Overnight: Tourist ger camp
Wallcreeper — always a highlight.
Day 13. Travel to Ulaanbaatar
Essentially a travel day as we will take a flight back to Ulaanbaatar from Dalanzadgad. Depending on the time of the flights there may be time for some additional birding near Dalanzadgad or Ulaanbaatar.
Day 14. Departure from Ulaanbaatar
This is a non-birding day with your departure home from Ulaanbaatar. Depending on your flight schedule you may have time to explore the city. If you would like to extend your stay in Mongolia we can easily arrange for this.
Overnight: Not included
Long-legged Buzzard — one of the many raptors we should see on this trip.
Please note that the itinerary cannot be guaranteed as it is only a rough guide and can be changed (usually slightly) due to factors such as availability of accommodation, updated information on the state of accommodation, roads or birding sites, and the discretion of the guides and other factors.Download Itinerary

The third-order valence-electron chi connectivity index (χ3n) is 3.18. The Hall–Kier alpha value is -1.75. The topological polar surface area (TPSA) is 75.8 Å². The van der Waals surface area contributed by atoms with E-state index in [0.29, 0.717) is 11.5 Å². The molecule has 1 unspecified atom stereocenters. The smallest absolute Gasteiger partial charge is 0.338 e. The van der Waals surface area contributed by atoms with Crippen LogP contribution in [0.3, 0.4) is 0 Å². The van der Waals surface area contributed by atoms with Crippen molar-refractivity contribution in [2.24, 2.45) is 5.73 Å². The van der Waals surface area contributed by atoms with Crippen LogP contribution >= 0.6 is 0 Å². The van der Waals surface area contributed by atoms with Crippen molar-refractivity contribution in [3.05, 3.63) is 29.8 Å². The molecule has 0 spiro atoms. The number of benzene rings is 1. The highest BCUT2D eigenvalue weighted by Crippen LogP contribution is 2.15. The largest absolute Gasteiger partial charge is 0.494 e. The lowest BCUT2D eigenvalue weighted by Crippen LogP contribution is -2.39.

We will spend two nights in hotels (in Ulaanbaatar at the beginning and end of the tour) but the majority (11 nights) of the tour accommodation will be spent in tourist ger camps with all equipment provided (gers are the local name for yurts). Our selected ger camps are the highest of local standards. The camps provide gers for accommodation; each ger usually has 2-4 beds, a stove, chairs, a table, and drawers inside. Due to the remoteness, bathrooms are shared, and electricity is provided at limited hours, usually between 7-10 pm. We will mostly stay in comfortable and clean ger camps on shared basis. But we will try to book the gers closest to the bathrooms. Please note that en suite ger camps are limited in Mongolia, please advise us on booking if you require a ger all to yourselves and we will try and book this where possible. The meals are served in a restaurant, usually an immense ger or a one-story building. We do not stay in small, portable tents (such as those you might use when you go camping at home) like some operators in Mongolia put you in. We believe you can see the birds and amazing country yet still remain comfortable at the same time.